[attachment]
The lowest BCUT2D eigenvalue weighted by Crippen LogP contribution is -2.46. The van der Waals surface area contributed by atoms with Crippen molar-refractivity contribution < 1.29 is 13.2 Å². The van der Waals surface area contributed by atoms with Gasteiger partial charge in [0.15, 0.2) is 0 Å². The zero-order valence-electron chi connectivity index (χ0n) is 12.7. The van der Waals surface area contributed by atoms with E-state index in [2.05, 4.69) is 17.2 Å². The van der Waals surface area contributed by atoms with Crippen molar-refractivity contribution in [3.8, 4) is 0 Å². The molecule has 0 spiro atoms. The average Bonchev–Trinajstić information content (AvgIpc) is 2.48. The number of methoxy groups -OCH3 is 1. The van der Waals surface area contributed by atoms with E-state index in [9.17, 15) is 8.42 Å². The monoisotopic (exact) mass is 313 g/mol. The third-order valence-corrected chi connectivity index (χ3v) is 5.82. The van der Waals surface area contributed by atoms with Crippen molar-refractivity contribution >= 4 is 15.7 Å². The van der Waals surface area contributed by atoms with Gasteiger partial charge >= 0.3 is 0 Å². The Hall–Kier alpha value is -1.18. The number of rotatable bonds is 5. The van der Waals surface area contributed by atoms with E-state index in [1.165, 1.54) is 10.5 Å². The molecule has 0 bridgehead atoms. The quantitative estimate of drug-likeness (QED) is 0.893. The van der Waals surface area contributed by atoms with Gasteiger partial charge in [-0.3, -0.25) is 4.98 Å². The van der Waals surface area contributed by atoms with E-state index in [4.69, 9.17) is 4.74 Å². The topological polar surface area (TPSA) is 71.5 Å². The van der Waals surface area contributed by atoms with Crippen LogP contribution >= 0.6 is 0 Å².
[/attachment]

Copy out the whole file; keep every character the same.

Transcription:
The lowest BCUT2D eigenvalue weighted by Crippen LogP contribution is -2.46. The van der Waals surface area contributed by atoms with Crippen molar-refractivity contribution < 1.29 is 13.2 Å². The van der Waals surface area contributed by atoms with Gasteiger partial charge in [0.15, 0.2) is 0 Å². The zero-order valence-electron chi connectivity index (χ0n) is 12.7. The van der Waals surface area contributed by atoms with E-state index in [2.05, 4.69) is 17.2 Å². The van der Waals surface area contributed by atoms with Crippen molar-refractivity contribution in [3.8, 4) is 0 Å². The molecule has 0 spiro atoms. The average Bonchev–Trinajstić information content (AvgIpc) is 2.48. The number of methoxy groups -OCH3 is 1. The van der Waals surface area contributed by atoms with E-state index in [9.17, 15) is 8.42 Å². The monoisotopic (exact) mass is 313 g/mol. The third-order valence-corrected chi connectivity index (χ3v) is 5.82. The van der Waals surface area contributed by atoms with Crippen molar-refractivity contribution >= 4 is 15.7 Å². The van der Waals surface area contributed by atoms with Gasteiger partial charge >= 0.3 is 0 Å². The Hall–Kier alpha value is -1.18. The number of rotatable bonds is 5. The van der Waals surface area contributed by atoms with E-state index in [1.165, 1.54) is 10.5 Å². The molecule has 0 bridgehead atoms. The quantitative estimate of drug-likeness (QED) is 0.893. The van der Waals surface area contributed by atoms with Gasteiger partial charge in [-0.3, -0.25) is 4.98 Å². The van der Waals surface area contributed by atoms with E-state index in [4.69, 9.17) is 4.74 Å². The topological polar surface area (TPSA) is 71.5 Å². The van der Waals surface area contributed by atoms with Crippen LogP contribution >= 0.6 is 0 Å².